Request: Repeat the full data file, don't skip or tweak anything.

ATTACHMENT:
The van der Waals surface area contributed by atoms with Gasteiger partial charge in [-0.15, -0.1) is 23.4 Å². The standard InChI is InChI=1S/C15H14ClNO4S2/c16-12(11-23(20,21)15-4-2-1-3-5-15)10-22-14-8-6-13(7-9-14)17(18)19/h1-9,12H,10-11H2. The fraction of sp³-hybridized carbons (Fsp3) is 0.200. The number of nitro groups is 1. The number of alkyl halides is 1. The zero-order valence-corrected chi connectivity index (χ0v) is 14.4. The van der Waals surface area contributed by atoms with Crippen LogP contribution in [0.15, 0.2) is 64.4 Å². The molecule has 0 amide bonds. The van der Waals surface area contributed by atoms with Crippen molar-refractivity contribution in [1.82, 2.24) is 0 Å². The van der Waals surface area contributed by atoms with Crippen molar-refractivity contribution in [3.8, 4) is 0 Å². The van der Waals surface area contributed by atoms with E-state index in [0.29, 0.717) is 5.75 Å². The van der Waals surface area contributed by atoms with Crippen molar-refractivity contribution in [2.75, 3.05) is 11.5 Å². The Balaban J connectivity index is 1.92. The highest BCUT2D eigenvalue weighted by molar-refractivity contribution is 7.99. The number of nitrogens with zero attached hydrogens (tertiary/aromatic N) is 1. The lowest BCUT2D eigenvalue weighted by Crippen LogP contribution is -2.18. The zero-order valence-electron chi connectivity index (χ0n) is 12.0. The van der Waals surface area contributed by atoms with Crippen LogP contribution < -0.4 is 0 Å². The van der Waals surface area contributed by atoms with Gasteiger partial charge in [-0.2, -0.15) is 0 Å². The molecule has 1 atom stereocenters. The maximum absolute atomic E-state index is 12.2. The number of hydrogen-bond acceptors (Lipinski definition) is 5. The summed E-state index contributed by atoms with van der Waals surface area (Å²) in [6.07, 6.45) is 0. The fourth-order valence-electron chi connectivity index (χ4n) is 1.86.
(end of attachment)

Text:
The van der Waals surface area contributed by atoms with Gasteiger partial charge in [-0.15, -0.1) is 23.4 Å². The standard InChI is InChI=1S/C15H14ClNO4S2/c16-12(11-23(20,21)15-4-2-1-3-5-15)10-22-14-8-6-13(7-9-14)17(18)19/h1-9,12H,10-11H2. The fraction of sp³-hybridized carbons (Fsp3) is 0.200. The number of nitro groups is 1. The number of alkyl halides is 1. The zero-order valence-corrected chi connectivity index (χ0v) is 14.4. The van der Waals surface area contributed by atoms with Crippen LogP contribution in [0.15, 0.2) is 64.4 Å². The molecule has 0 amide bonds. The van der Waals surface area contributed by atoms with Crippen molar-refractivity contribution in [1.82, 2.24) is 0 Å². The van der Waals surface area contributed by atoms with Crippen molar-refractivity contribution in [3.8, 4) is 0 Å². The van der Waals surface area contributed by atoms with E-state index in [0.29, 0.717) is 5.75 Å². The van der Waals surface area contributed by atoms with Crippen molar-refractivity contribution in [2.75, 3.05) is 11.5 Å². The Balaban J connectivity index is 1.92. The highest BCUT2D eigenvalue weighted by molar-refractivity contribution is 7.99. The number of nitrogens with zero attached hydrogens (tertiary/aromatic N) is 1. The lowest BCUT2D eigenvalue weighted by Crippen LogP contribution is -2.18. The zero-order valence-electron chi connectivity index (χ0n) is 12.0. The van der Waals surface area contributed by atoms with Crippen LogP contribution < -0.4 is 0 Å². The van der Waals surface area contributed by atoms with Gasteiger partial charge in [-0.2, -0.15) is 0 Å². The molecule has 1 atom stereocenters. The maximum absolute atomic E-state index is 12.2. The number of hydrogen-bond acceptors (Lipinski definition) is 5. The summed E-state index contributed by atoms with van der Waals surface area (Å²) in [6.07, 6.45) is 0. The fourth-order valence-electron chi connectivity index (χ4n) is 1.86.